The outlook for the private jet charter market in 2023
At the beginning of this year, the private jet rental market and the aircraft charter market in general are sending mixed signals as to what to expect in 2023 and what the trends will be in Europe, the US and the Middle East.
Last autumn, we predicted that demand for charter flights in Europe for the 2022 holiday season would be higher than previously forecast. Indeed, a few months earlier we had observed a decline that had taken hold over several consecutive months, from the beginning of September to the end of November. At that time, the European private jet rental market was down by more than 10%. Nevertheless, we maintained our forecast of sustained demand for December, at levels comparable to those of late 2021, which had been an excellent year. This prediction proved to be correct and demand over the year-end holiday period was just 1% lower than the previous year.
In Europe and the United States, rates rose sharply until the end of the summer of 2022, before declining in the autumn to reach new records at Christmas time. These fluctuations are a direct result of the demand pressure accompanied by a surge in fuel prices in July and August, when fuel prices reached record highs, exceeding the most impressive records of the last 15 years. It should be noted that the loss of value of the Euro against the US Dollar has accentuated this overbidding effect by 10 to 15%. For next summer, even if flight bookings are slow to come in, a very dynamic market is expected everywhere with prices peaking in the most popular months of the summer season.
Across the Atlantic, the decline in charter demand for domestic flights to the American continent in November and December 2022 was much more marked, and the year-end celebrations did not help to rebound the market dive. December was 26% lower than the previous year.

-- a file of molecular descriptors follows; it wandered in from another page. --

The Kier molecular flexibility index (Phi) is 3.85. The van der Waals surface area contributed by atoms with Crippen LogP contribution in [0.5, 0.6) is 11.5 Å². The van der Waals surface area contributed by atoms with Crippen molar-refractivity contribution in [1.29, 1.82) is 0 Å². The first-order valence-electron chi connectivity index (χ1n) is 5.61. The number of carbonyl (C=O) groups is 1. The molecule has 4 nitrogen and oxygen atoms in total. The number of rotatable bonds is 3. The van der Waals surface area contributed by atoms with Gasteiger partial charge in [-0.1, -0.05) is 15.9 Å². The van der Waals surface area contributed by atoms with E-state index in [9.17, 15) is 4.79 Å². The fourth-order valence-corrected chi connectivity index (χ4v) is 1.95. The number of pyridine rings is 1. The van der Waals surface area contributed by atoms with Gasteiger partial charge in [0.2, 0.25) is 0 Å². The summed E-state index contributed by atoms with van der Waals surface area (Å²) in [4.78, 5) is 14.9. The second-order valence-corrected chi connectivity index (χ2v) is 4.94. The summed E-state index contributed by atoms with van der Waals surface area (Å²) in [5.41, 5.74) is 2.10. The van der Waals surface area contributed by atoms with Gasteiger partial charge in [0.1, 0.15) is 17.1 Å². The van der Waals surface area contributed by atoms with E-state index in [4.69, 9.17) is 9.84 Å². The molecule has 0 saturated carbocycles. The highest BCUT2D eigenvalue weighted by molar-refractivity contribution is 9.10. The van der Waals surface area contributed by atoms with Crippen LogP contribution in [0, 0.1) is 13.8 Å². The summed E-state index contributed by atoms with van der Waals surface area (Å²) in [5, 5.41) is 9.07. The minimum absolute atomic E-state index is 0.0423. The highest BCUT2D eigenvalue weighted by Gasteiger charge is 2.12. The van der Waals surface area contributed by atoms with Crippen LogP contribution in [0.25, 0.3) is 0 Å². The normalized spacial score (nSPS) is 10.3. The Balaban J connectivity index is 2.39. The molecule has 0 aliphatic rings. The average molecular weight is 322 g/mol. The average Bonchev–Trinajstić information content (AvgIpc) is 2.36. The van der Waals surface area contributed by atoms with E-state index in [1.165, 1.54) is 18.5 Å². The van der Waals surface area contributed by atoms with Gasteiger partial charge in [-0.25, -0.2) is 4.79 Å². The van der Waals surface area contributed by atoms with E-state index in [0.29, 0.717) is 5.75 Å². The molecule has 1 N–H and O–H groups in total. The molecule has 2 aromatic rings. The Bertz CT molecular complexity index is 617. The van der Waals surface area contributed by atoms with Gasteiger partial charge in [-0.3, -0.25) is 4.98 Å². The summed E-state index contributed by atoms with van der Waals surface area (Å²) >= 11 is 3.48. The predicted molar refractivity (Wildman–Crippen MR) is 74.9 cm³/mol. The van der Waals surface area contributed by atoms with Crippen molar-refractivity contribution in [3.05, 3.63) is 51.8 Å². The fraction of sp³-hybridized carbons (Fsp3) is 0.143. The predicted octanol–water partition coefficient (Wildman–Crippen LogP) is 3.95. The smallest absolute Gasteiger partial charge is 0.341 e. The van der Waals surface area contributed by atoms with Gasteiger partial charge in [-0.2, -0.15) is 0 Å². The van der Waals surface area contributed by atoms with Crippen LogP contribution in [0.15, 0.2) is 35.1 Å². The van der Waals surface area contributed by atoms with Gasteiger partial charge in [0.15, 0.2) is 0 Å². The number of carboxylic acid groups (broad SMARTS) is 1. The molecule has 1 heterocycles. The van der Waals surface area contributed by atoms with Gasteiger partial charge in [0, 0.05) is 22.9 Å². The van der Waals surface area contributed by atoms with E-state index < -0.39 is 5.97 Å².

The beginning of 2023 is timid. Apart from the holiday rebound and the World Cup effect in Qatar, January and February continue the continuous decline that began last September. We remain optimistic, however, with a slowdown in the decline from February 2023. Indeed, in the face of a harsh winter in North America, the demand for private flights to the Caribbean zone remains robust.
On the main traditional axes, the demand remains stable from one year to the next, with the routes between the United States and the United Kingdom remaining the leading axis in terms of private aircraft traffic. However, the strongest growth in traffic is between France and North America.
In the longer term, we are attentive to changes in the price of raw materials, which may have a favourable impact on the development of the demand aircraft market. Indeed, an increase in prices will automatically lead to an increase in the price of air tickets, which will slow down the recovery of scheduled air transport by encouraging airlines to focus on the most profitable markets, thus leaving the field open to players in the demand air transport sector.